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Looking for SIMPLE client database for small camp/school!

post #1 of 9
Thread Starter 
I have a small business and I am looking for a SIMPLE database to keep track of my families information with the ability to customize fields and import my current clients from excel.

Some of the fields would be, Name, Address, Email, Contact info, Child's Name, Age, Camp they signed up for, Balance Paid, Due etc. It doesn't have to function with any other program or software. Just stand alone for manual input so I can keep track of families registration info, spending habits, balance dues. Just basic report tools. It would be great if I could search "Week 1 Summer Camp" and see who is signed up too...not sure if that's pushing it.

Thanks for any tips!
post #2 of 9
Do you want a ready-made database setup to accept your data or do you want a database management system that you can use to create your own application? If you want the latter, then you can use FileMaker's Bento. You may also use the opensource OfficeOffice or its Java-based version, NeoOffice.
post #3 of 9
Thread Starter 
Hi ME. Yes, it would be great if it was already made and I could input the fields I wanted. I DL'd openoffice and it was not fun to use. I need something more user friendly. I only have about 15 fields. I really want it to keep track of camp families information, camps they register for and balance paid/dues etc. I don't even need invoicing capabilities really. Just to store my data for my reference.
post #4 of 9
Bento sounds ideal here.

I've seen some pretty nifty customizations and it looks great.
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post #5 of 9
Thread Starter 
Thank you!!!
post #6 of 9
I build Access databases for a living, and this is the first I've heard of Bento (I'm a relative n00b to the Mac world).

Does anyone know if Bento supports ODBC out of the box, or if 3rd party drivers are required? How is the performance?

I would love to eventually upgrade to Mac and drop Windows and Microsoft Office altogether, but Access is a big reason I haven't yet.

I know OpenOffice Base supports ODBC, just wondering if Bento does and if anyone has had experience with it.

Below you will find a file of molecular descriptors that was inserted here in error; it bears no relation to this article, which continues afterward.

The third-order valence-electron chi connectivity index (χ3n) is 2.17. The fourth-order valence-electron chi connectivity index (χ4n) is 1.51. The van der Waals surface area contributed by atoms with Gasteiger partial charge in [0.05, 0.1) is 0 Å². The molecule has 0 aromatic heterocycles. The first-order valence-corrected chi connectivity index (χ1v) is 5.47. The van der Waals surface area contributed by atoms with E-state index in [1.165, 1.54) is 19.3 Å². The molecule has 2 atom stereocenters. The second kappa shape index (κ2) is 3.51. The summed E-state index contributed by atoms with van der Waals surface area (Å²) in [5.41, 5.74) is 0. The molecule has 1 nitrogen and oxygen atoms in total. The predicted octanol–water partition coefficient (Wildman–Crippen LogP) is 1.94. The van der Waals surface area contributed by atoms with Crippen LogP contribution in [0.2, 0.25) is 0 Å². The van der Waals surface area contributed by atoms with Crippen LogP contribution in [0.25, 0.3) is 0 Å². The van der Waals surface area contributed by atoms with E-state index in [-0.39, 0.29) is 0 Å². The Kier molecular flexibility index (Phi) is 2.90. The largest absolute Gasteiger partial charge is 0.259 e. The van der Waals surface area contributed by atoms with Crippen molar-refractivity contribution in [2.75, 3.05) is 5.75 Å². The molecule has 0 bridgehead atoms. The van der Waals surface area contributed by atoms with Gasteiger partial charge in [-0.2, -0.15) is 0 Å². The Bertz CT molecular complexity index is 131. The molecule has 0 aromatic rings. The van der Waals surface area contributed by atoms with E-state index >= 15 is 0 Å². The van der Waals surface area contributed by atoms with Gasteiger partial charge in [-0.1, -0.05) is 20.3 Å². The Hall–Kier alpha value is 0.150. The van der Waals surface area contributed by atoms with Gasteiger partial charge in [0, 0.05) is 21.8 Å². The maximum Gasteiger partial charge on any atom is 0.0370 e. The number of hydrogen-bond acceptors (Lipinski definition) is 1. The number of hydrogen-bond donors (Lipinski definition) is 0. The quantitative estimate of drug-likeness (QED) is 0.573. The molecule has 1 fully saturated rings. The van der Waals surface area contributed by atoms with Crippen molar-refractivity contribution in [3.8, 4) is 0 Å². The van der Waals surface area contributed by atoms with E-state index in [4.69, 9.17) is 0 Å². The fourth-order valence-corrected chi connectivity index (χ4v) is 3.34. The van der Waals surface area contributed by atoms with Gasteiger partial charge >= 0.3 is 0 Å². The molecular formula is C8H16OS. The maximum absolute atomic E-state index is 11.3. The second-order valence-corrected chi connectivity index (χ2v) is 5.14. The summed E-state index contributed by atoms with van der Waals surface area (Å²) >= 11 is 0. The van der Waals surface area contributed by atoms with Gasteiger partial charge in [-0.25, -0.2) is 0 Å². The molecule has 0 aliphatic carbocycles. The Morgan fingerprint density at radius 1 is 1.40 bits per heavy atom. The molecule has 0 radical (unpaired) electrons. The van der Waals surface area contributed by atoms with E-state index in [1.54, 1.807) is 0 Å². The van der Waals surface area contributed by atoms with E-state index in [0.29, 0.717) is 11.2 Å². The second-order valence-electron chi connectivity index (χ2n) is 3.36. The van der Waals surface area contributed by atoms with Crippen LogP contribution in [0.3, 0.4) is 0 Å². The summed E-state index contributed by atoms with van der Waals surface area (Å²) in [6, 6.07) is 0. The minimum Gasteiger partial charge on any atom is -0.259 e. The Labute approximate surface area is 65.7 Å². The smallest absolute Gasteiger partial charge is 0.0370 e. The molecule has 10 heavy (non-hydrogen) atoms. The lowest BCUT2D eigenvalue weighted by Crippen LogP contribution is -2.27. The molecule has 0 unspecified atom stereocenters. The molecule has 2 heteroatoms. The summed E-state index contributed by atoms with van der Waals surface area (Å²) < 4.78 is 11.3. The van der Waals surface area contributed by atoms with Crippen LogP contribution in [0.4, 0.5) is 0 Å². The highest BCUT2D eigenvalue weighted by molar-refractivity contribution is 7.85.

Malo periculosam, libertatem quam quietam servitutem.

(I prefer the tumult of liberty to the quiet of servitude.)

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Malo periculosam, libertatem quam quietam servitutem.

(I prefer the tumult of liberty to the quiet of servitude.)

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post #7 of 9
jazzguru, check out FileMaker. Bento is much to simple for you. Think Works verses Office.
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post #8 of 9
jazzguru: aresee is right-on with Bento being much to simple to support ODBC, but am going to caution you about expectations when trying FileMaker. I am not cautioning you that FileMaker is not powerful, or a great alternative to Access (it is both of those), but rather that the way of thinking in FileMaker is very different than the methods you use in Access (or other SQL based database systems). Many developers assume that the SQL methods are the only/best way of accessing databases, and then assume that since the things they are used to are not present in FileMaker that FileMaker must suck. This is not the case, it is simply though through from a different angle.

Complicating that message is that the newest version of FileMaker supports SQL queries of other databases. If you wanted to you could even build FileMaker solutions that fake-it as a front-end to a SQL data-source. But you will be missing much of FileMaker's true power, and things will be slow and clumsy.

So if you are going to make the switch to FileMaker (and you can do so while still on Windows), then budget extra time to relearning what a database is.
post #9 of 9
Thanks guys, that's what I needed to know.

I do work with SQL in Access, but as Access really isn't what I would consider "SQL friendly" and has a lot of its own proprietary stuff integrated with it (VBA), I try to use the built in GUI and tools whenever possible. In other words, I try to "speak Access' language" rather than try to make Access conform to me. I've gotten some great results with that approach.

I think I could really dive in to FileMaker and learn how it works, as opposed to approaching it with my own set of pre-concieved notions as to how I think it should function or be used.

Thanks again for the responses.

Sorry to hijack the topic, craftymacgirl!

Malo periculosam, libertatem quam quietam servitutem.

(I prefer the tumult of liberty to the quiet of servitude.)

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Malo periculosam, libertatem quam quietam servitutem.

(I prefer the tumult of liberty to the quiet of servitude.)

Reply
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